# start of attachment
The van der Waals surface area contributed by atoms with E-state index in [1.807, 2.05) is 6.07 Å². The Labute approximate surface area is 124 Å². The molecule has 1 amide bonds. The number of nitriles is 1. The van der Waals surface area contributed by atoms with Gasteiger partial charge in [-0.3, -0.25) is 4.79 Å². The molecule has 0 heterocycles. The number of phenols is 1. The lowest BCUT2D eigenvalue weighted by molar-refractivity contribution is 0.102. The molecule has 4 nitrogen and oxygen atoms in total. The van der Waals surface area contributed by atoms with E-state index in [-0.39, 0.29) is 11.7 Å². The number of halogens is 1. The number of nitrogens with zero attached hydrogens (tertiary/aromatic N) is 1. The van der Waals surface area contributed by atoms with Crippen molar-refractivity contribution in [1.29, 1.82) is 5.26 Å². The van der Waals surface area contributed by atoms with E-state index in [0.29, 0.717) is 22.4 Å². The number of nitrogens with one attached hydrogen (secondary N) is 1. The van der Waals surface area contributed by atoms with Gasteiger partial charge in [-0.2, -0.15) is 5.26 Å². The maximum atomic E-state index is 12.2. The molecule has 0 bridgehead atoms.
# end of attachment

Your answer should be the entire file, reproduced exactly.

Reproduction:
The van der Waals surface area contributed by atoms with E-state index in [1.807, 2.05) is 6.07 Å². The Labute approximate surface area is 124 Å². The molecule has 1 amide bonds. The number of nitriles is 1. The van der Waals surface area contributed by atoms with Gasteiger partial charge in [-0.3, -0.25) is 4.79 Å². The molecule has 0 heterocycles. The number of phenols is 1. The lowest BCUT2D eigenvalue weighted by molar-refractivity contribution is 0.102. The molecule has 4 nitrogen and oxygen atoms in total. The van der Waals surface area contributed by atoms with E-state index in [-0.39, 0.29) is 11.7 Å². The number of halogens is 1. The number of nitrogens with zero attached hydrogens (tertiary/aromatic N) is 1. The van der Waals surface area contributed by atoms with Crippen molar-refractivity contribution in [1.29, 1.82) is 5.26 Å². The van der Waals surface area contributed by atoms with E-state index in [0.29, 0.717) is 22.4 Å². The number of nitrogens with one attached hydrogen (secondary N) is 1. The van der Waals surface area contributed by atoms with Gasteiger partial charge in [-0.2, -0.15) is 5.26 Å². The maximum atomic E-state index is 12.2. The molecule has 0 bridgehead atoms.